Grab’s founding members share the reason behind What It’s Really Like To Quit A Stable Job For a Startup
Some context: In June 2012, when Grab (then called MyTeksi) was in its infancy, Adelene was its general manager for Malaysia. About a year later, Kell Jay joined Grab to set up its Singapore operations from scratch. Currently, Adelene is the Regional Director of Grab, while Kell Jay is the Director of Grab Singapore.
Listen to the two head honchos’ stories in this article
Less stability, but a chance to leave a legacy
The instability of a startup is a deal-breaker for many. But for Kell Jay, the chance to solve a social problem was a “deal-maker”. “We’re tackling a fascinating issue,” he says. “How do you solve traffic with nothing but smartphone technology? That really excited me.”.
Adelene was sold on the chance to make an impact, even if it meant sacrificing a comfortable career.
Prior to Grab, she was set on applying for an MBA programme, fully sponsored by her company. She was even on track for a promotion upon her return. In a twist of fate, she approached an acquaintance for advice with her MBA applications. The latter turned out to be Grab co-founder Tan Hooi Ling, who was building up the fledgling startup.
Hooi Ling lobbed Adelene a counter-offer: Join her startup, and experience building up a business. “She told me it would be like a ‘free MBA!” Adelene jokes. “But there would be no financial stability. All they had was a vision, and nothing more.”
Adelene eventually took the plunge, accepting a 40 per cent pay cut. She says: “There will always be opportunities to earn money, but it is rare to be in a position where you can leave a legacy.”
“I had no debt or no financial commitments – what was there to lose? I would have regretted it even more if I had never tried.”
From delegating to do-everything-yourself
Back in the day, teams in Grab were extremely lean. Though she headed the Malaysian office, Adelene found herself having to design banners and pick up marketing and customer service on the fly.
“I even had to figure out how to pay the staff salaries. Coming from a place which had all the support functions, this was humbling,” she says.
Across the causeway, Kell Jay faced a similar situation. After nine years in consulting, he had to build an office from ground zero.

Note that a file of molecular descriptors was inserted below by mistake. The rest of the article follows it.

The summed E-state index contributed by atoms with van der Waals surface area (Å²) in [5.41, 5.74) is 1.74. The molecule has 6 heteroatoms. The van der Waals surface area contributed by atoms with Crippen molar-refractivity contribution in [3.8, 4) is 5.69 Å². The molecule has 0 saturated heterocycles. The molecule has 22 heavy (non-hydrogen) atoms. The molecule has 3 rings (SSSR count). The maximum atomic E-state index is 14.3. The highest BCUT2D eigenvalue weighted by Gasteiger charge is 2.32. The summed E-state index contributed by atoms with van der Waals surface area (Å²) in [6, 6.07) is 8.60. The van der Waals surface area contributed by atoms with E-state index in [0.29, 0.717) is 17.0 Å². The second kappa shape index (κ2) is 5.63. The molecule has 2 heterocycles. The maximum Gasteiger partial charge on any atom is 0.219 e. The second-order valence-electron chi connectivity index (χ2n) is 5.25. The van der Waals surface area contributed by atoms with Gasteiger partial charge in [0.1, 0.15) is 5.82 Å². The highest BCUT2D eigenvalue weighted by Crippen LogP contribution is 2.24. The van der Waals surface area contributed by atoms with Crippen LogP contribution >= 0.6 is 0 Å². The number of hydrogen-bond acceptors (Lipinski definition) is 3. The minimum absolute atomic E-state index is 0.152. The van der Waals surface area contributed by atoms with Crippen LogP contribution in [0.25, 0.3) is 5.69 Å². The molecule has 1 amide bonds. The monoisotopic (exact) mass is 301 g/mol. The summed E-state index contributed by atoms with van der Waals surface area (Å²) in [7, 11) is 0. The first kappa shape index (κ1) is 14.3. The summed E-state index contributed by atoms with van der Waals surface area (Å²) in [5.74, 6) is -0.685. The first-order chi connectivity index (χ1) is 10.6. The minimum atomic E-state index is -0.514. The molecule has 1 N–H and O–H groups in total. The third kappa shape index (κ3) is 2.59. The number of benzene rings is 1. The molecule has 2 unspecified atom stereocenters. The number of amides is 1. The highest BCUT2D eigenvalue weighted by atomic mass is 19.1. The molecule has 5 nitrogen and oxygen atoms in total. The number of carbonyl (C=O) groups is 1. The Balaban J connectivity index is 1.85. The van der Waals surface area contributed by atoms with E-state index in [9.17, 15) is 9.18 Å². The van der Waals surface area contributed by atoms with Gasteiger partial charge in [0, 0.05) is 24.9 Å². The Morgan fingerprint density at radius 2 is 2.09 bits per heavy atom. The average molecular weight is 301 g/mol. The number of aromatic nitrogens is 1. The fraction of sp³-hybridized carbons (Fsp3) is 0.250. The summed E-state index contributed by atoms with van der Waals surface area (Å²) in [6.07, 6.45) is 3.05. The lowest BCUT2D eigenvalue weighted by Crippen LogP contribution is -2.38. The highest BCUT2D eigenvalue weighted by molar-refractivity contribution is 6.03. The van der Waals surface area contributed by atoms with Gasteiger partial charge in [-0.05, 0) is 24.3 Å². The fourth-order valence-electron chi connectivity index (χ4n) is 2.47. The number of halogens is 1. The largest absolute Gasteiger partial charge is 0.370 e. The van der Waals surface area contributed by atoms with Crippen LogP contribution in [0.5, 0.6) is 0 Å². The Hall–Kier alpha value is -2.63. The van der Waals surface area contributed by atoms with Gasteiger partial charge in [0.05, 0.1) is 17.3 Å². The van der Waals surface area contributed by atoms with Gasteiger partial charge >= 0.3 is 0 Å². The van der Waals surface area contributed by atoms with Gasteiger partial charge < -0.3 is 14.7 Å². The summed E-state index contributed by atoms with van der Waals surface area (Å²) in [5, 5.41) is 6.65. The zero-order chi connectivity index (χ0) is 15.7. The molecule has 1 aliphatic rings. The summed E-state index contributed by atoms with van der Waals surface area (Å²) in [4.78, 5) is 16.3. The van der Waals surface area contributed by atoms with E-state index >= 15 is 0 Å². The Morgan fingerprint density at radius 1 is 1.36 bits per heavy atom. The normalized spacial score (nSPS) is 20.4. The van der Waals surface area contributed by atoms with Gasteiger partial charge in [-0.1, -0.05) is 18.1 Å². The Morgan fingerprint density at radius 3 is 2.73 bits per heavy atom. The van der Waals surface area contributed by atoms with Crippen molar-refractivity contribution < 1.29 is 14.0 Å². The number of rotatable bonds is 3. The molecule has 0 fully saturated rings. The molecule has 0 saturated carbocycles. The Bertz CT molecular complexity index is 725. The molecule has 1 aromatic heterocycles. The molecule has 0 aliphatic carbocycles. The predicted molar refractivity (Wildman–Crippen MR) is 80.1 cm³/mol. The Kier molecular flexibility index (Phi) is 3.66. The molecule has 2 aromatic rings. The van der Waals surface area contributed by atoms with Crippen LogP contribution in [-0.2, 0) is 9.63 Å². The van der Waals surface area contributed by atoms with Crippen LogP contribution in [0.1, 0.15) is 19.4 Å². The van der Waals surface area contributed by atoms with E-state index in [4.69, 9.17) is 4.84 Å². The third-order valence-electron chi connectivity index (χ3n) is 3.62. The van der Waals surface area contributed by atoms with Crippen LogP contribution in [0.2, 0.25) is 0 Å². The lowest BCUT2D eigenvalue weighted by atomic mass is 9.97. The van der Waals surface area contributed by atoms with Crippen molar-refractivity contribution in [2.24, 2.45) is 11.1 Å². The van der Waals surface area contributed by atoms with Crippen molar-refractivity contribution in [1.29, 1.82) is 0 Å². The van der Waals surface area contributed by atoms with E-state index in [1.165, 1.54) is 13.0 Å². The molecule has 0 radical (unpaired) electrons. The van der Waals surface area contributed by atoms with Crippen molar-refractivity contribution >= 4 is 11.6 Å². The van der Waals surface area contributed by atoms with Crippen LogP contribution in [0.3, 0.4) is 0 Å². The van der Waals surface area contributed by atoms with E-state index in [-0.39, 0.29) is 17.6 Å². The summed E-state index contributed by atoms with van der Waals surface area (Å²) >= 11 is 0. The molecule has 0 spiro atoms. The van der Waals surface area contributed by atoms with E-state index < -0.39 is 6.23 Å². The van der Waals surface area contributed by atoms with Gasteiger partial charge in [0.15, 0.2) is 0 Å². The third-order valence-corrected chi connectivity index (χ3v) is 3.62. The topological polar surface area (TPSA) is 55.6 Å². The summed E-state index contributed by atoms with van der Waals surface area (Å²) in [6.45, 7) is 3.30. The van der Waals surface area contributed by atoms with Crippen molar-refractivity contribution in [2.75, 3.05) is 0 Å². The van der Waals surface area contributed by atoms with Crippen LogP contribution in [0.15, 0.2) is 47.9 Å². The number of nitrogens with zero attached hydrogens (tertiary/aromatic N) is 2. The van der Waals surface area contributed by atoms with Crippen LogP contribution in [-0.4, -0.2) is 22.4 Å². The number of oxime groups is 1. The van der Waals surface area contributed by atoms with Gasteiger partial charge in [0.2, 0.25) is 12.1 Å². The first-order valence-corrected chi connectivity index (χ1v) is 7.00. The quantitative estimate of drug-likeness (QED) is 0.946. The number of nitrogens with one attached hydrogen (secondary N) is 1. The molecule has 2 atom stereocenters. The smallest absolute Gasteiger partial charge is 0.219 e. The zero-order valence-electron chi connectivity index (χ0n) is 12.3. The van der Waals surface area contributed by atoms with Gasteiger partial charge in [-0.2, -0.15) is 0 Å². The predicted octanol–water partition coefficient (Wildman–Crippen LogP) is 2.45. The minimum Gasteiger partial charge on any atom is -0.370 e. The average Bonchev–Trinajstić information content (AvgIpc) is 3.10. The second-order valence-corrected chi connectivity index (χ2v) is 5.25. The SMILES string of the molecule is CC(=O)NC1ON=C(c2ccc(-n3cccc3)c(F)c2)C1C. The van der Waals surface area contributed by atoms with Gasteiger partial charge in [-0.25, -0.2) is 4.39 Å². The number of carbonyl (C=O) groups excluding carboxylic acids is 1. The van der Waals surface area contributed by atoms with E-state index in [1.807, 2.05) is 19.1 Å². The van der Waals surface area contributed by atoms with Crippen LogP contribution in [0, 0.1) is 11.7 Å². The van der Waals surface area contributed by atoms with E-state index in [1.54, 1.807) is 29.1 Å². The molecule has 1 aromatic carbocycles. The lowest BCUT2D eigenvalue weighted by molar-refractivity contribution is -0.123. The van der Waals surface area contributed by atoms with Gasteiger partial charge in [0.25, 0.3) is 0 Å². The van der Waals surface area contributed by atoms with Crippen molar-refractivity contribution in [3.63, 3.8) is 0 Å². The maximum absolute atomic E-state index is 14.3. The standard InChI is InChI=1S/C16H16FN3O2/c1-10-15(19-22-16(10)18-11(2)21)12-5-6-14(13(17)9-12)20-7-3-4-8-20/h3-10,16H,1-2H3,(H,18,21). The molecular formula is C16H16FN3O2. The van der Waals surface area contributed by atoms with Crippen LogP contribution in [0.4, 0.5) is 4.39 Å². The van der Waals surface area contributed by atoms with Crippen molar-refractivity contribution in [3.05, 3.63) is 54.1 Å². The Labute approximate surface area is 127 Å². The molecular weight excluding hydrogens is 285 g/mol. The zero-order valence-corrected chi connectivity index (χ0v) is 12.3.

He found and furnished an office space single-handedly. “One of the first things I did was to buy chairs from Ikea and fix them up. I also bought laptops for the staff,” he says. The Singapore team doubled up as contractors, painting the office and buying everything including toilet paper.
On one occasion, the Malaysia office failed to transfer funds – earmarked as drivers’ payments – to Singapore on time.
Kell Jay made a snap decision and took out $35,000 of his and his wife’s savings to pay the drivers.
“We were new in the market and up against a rival ride-hailing app. It boiled down to which brand the drivers trusted – and there is no better way to break trust than not to pay,” he says.
Tough slog, but big rewards
Though humbling, the DIY culture fostered camaraderie among the teams.
“When we did a major server upgrade, the entire Malaysia team huddled and slept over in the office,” recalls Adelene. “Our CEO Anthony camped over with his sleeping bag and bought the team dim sum.”
That experience formed the bedrock of company culture. Today, posters reading ‘Your Problem Is My Problem’ hang from the walls of the Grab office – a nod to those days when it was all hands on deck.
“There was no demarcation of roles then. We worked as a team, double- and triple-hatting, doing everything we could to make the app better,” says Adelene.
Looking back, Kell Jay acknowledges that joining a startup isn’t for the faint hearted. “But it’s highly rewarding because you see progress every single day,” he adds.
Takeaways for wannabe startup warriors
Don’t be put off by obstacles
Put the opportunity costs of joining a startup into perspective. “Being in a position where you can influence and impact, that’s something money can’t buy,” says Adelene. And failure? Par for the course. “If you’ve always dreamed of doing your own thing, be prepared to make mistakes. The faster you fail, the faster you will succeed,” says Kell Jay.
It’s common for staffers to juggle multiple roles in an early startup. To avoid getting swamped, “place priority numbers on everything,” advises Adelene. “Don’t jump onto the first thing on your plate as it may not serve your bigger objective.” Also know when to hire. “If you do everything yourself, you won’t be able to scale. Create bandwidth for yourself.”
Never break trust with your partners
Drivers were (and still are) key stakeholders in Grab’s business. Even though the Singapore team was lean, Kell Jay recalls how everyone worked overtime just to tabulate the drivers’ earning statements. This used to be manually done on Microsoft Excel spreadsheets and e-mailed to every driver (all 1,000 of them) so they could have a record of their earnings. Though back-breaking, gestures like this earned the drivers’ goodwill.
Build a support network
The startup life can be lonely so surround yourself with cheerleaders. Kell Jay credits his wife for being his rock, accompanying him even when he shopped for office furniture.